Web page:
:Open every day from 10 a.m. to 2 a.m. (3 a.m. on Friday and Saturday nights). Parking on street. Accessible by wheelchair. American Express, Diner's Club. Reservations not necessary.
It was one of those evenings with much to be resolved in short order: My wife was unthrilled by the prospect of rustling up dinner, I didn't feel like dressing up for any grand public appearance and the two kids were fast wilting from hunger. The solution to these problems, we can now report, could be found, even on a Saturday evening, at a small oasis known as Nicky's Steak 'N' Place on Wisconsin Avenue NW.
We were referred there not by a connoisseur of local restaurants, but by a voice from the back seat of the car, blurting out something to the effect of "There's one, over there." The menu was lodged in a sidewalk pylon. The bill of fare passed the qualifying round on first reading, since it offered great variety at no great financial suffering.
So in we went, past a little nook with pinball machines, under some unlit Christmas tree lights, into an inviting area of tables beneath hanging plants and 1977-model Tiffany lamps. A pleasant fellow whose name would turn out to be Nigel was swift with teh necessary warm-up equipment of menus, cokes and drafts.
The general attire was decidedly informal and the clientele included a sufficient but inoffensive number of children, most of whom were either back in that game nook or digging into the you-make-it salad bar. The makings at the salad bar included chick peas, onions, beets, bean salad, macaroni, carrots and, would you believe, a bunch of bananas. My family scouts reported that of four dressings, the house blend was the best.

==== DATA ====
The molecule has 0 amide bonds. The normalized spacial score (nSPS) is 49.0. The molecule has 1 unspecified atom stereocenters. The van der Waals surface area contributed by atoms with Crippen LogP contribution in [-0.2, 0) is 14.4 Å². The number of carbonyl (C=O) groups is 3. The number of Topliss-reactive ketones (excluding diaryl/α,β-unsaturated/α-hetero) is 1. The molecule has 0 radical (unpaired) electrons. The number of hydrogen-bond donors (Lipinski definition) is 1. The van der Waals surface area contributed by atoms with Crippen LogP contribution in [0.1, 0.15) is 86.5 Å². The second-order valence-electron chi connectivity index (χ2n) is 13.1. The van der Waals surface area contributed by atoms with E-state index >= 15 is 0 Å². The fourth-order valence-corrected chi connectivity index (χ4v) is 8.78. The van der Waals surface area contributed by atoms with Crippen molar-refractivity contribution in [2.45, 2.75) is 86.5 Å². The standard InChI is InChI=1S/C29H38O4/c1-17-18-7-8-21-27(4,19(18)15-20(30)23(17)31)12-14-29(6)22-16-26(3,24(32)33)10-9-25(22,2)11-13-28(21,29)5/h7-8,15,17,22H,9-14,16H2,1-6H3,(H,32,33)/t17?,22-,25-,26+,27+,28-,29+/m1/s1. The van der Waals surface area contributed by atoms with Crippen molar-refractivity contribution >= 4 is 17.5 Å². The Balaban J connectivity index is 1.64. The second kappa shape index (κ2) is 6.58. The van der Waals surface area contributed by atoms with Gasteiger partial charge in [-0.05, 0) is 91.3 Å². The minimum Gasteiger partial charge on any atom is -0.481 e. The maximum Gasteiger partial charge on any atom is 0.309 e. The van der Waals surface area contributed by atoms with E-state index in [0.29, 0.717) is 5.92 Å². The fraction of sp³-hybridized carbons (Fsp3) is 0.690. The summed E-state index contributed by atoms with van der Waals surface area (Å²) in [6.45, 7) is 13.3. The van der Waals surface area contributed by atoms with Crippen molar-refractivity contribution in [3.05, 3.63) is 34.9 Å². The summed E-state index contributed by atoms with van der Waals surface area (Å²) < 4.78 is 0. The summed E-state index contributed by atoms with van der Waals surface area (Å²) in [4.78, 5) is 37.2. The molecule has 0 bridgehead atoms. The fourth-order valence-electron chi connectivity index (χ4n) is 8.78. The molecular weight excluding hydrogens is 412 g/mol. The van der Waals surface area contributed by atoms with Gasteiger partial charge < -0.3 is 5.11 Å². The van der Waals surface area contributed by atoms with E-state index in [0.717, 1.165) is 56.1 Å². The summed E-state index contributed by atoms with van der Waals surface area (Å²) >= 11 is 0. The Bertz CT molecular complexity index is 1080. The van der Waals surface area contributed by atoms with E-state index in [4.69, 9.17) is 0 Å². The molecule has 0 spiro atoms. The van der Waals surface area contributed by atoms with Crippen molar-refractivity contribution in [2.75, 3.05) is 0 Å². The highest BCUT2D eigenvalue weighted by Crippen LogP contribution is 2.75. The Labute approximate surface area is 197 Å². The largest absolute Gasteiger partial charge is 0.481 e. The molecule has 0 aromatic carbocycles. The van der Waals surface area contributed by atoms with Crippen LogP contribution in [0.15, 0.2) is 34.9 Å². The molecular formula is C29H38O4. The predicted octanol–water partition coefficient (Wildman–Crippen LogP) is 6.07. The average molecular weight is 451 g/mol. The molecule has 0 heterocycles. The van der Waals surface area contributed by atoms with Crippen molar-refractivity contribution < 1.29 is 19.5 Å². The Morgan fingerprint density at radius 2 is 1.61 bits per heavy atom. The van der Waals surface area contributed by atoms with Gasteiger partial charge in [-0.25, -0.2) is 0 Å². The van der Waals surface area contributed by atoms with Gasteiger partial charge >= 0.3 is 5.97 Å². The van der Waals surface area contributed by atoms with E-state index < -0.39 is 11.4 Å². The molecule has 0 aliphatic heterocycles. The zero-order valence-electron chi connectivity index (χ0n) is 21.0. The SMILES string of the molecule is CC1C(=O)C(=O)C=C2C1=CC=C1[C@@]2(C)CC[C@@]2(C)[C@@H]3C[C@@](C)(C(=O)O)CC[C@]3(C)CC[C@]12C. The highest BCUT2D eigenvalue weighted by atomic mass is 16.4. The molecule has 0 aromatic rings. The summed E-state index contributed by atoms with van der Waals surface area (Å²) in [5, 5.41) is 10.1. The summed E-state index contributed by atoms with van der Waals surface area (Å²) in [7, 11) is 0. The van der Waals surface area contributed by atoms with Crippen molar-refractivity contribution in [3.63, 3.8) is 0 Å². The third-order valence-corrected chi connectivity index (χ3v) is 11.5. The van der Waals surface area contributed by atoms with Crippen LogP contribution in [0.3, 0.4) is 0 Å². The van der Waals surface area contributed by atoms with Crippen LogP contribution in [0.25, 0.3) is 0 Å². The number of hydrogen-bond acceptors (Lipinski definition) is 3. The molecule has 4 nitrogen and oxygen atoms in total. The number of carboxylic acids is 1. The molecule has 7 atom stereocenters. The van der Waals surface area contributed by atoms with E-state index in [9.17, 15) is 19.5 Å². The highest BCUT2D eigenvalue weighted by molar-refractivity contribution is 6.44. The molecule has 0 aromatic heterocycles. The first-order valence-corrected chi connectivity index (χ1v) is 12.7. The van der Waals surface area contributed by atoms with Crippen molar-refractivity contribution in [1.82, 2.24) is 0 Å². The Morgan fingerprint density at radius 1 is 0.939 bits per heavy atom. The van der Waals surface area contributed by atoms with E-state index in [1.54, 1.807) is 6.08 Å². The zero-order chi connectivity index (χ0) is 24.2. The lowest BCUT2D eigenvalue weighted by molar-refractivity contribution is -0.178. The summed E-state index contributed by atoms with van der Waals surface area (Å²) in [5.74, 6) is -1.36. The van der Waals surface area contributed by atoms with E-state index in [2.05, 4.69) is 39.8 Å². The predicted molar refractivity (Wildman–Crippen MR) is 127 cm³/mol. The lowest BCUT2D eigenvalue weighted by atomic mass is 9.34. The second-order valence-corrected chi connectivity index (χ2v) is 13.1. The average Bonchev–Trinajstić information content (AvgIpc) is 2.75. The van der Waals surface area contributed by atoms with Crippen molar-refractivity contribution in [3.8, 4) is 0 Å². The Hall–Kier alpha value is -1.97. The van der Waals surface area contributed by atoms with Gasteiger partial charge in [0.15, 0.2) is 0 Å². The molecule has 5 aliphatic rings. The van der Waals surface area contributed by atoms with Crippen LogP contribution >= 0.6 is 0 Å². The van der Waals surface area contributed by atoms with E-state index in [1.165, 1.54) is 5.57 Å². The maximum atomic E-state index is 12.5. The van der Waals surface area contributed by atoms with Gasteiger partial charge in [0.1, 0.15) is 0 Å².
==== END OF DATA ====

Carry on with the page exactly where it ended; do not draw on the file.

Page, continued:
Now back to that menu: There's something for even the most finicky. For starters, the offerings include soup (80 cents) and melon in season (75 cents). There's a long list of omelettes from $2.65 to "Name Your Own" at $3.50. The burger chart is lengthy, too, with the basic model at $1.95 to pizza burger $2.35, bacon burger $2.45, chili burger $2.55, or the "Name Your Own" for $2.75.
Still other options include sandwiches (BLT, $1.65; roast beef on sesame seed roll, $1.85; club, $1.95; Reuben, $1.95; or meatball sub, $1.95); chili dogs at $2.25 and fish and chips, $2.85.
Reading along smartly, we noted beef brochett ($4.95), sirloin ($6.95), spaghetti ($2.75), ravioli ($2.80), lasagna ($2.95) as well s our ultimate and rewarding selections. From a veritable directory of Pizzas (from $3 to $4.75), our 10-year-old son chose a pepperoni and sausage model, which was large enough for all of us to ratify his thumbs-up rating.
Our 7-year-old daughter, somewhat boggled by these options, stuck to an old favorite, chicken in the basket ($3.50) and was neither disappointed nor shorted. My wife was pleased with eggs benefict and hollandaise sauce ($2.95). I fared well with veal parmigiana ($3.25).
We skipped dessert (cheese cake, 95 cents, pastries, $1.95). While the parents' coffee was cooling, the children returned from a field tour with a report on "the other side" of Nicky's.
Through a doorway, there's an entire room with a gimmick of its own: One of those outsized TV screens on which sports look so good.
Our total bill was $18.68 plus tip.
As we might have deduced, Nicky's isn't exactly a secret in the neighborhood. In fact, every time we mention the place now, somebody pipes up that his or her family ate there regularly when they lived nearby. At least